This residential sorting, or segregation by household income, is prevalent across our country and is one of the primary factors that shape a person’s quality of life and define what a person has access to. Homogenous neighborhoods likely function as exclusionary pockets of high or low income, and are likewise limited in the housing options, services, and amenities that are available. Enclaves of low-income households likely find it difficult to attract traditional banks, grocery stores and healthy food options, or popular amenities, as such amenities seek areas of higher disposable incomes to maximize their profits. Additionally, these areas likely find it difficult to attract higher-income households, further dissuading traditional and popular amenities from locating in these areas.    

Diverse neighborhoods, on the other hand, likely function as mixed-income neighborhoods and likely feature a variety of housing options, services, and amenities to serve the wider range of incomes that reside within. A variety of housing options suggest that individuals employed in lower-earning occupations, such as janitors, retail workers, restaurant workers, and even teachers and librarians, could live in or near the neighborhoods in which they work. Lower-income households living in mixed-income neighborhoods likely have better access to the traditional amenities discussed earlier because amenities are more willing to locate in these areas.

Just as exclusionary housing and land use development practices employed throughout the 20th century created these pockets of neighborhood income homogeneity, inclusionary practices employed today, such as the provision of workforce housing in affluent neighborhoods, policies that encourage developers to build below-market-rate housing and services in exchange for greater densities, and the location of public housing units away from neighborhoods of concentrated poverty can help change the landscape of homogenous neighborhoods into mixed-income neighborhoods.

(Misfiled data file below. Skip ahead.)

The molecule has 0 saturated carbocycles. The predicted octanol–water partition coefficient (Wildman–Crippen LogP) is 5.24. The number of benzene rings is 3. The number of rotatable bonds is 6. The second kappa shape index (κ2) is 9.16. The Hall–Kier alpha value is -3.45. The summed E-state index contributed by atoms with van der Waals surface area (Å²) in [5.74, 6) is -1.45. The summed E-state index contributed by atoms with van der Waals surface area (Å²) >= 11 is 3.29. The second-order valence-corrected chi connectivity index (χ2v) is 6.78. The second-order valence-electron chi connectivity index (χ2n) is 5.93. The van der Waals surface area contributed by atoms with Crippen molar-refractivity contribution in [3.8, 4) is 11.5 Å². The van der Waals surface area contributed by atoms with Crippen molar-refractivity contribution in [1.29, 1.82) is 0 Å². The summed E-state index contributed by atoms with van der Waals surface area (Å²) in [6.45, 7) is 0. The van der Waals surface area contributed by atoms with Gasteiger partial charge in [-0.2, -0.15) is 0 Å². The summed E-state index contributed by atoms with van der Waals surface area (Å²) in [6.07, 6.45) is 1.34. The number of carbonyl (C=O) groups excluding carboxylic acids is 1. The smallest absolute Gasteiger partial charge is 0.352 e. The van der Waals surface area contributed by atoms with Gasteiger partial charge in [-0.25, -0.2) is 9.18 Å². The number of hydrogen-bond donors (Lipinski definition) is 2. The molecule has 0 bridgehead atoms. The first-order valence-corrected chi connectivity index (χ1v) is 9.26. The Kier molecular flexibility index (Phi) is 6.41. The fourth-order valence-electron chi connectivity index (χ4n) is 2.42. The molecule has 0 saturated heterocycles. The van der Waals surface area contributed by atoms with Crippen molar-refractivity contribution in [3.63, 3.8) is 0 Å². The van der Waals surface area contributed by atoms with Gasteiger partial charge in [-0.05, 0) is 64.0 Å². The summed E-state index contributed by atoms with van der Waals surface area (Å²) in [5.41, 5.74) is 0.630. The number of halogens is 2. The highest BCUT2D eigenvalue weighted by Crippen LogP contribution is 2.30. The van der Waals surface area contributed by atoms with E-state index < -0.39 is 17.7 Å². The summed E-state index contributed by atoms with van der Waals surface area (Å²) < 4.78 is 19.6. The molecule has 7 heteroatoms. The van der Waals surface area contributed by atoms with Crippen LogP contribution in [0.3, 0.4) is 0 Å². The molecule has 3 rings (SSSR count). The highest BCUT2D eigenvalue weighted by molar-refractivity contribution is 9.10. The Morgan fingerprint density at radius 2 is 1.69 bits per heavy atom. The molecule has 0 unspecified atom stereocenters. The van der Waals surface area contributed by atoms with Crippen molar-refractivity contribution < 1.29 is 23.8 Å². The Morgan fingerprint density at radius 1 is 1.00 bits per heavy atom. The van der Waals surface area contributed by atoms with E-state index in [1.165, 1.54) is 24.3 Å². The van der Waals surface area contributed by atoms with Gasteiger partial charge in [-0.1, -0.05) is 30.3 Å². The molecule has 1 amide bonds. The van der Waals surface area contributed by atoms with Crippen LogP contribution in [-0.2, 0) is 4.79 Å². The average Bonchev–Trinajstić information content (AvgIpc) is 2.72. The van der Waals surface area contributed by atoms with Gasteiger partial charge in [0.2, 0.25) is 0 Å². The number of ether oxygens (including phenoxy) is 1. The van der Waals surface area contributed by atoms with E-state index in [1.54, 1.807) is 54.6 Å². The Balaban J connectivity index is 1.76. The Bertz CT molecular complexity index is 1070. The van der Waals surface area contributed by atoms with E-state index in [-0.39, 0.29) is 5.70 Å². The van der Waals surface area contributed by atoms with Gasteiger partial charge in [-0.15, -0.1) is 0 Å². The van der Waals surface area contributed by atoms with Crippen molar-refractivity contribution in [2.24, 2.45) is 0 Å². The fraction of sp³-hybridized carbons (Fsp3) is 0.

In Table 1, below, you can see every New Jersey county’s Countywide and Average Neighborhood Household Income Diversity Index Scores as well as its Household Income Integration/Segregation Score. While two of the most diverse New Jersey counties (Essex and Mercer) are also two of the most segregated counties, this is not a clear pattern that plays out. In fact, two other counties that rank in the top four most diverse counties (Passaic and Hudson), are more-integrated, compared to the remainder of New Jersey counties. This observation leads one to believe that just because a county is comprised of households from a mixture of different income groups, these households do not necessarily live in homogeneous neighborhoods. For more information regarding the household income diversity of every neighborhood in New Jersey, please view our interactive map below.

New Jersey Household Income Diversity Explorer: 

Use the interactive map below to explore the diversity of household income at the county and neighborhood levels throughout New Jesey. Turn layers on and off by selecting visable layers in the upper right-hand corner of the map. Hover and click on any county or neighborhood of interest for more information.  



For a PDF version of this post, click here

Author: John Manieri, AICP 

Research, Analysis, and Technical Assistance: Steve Scott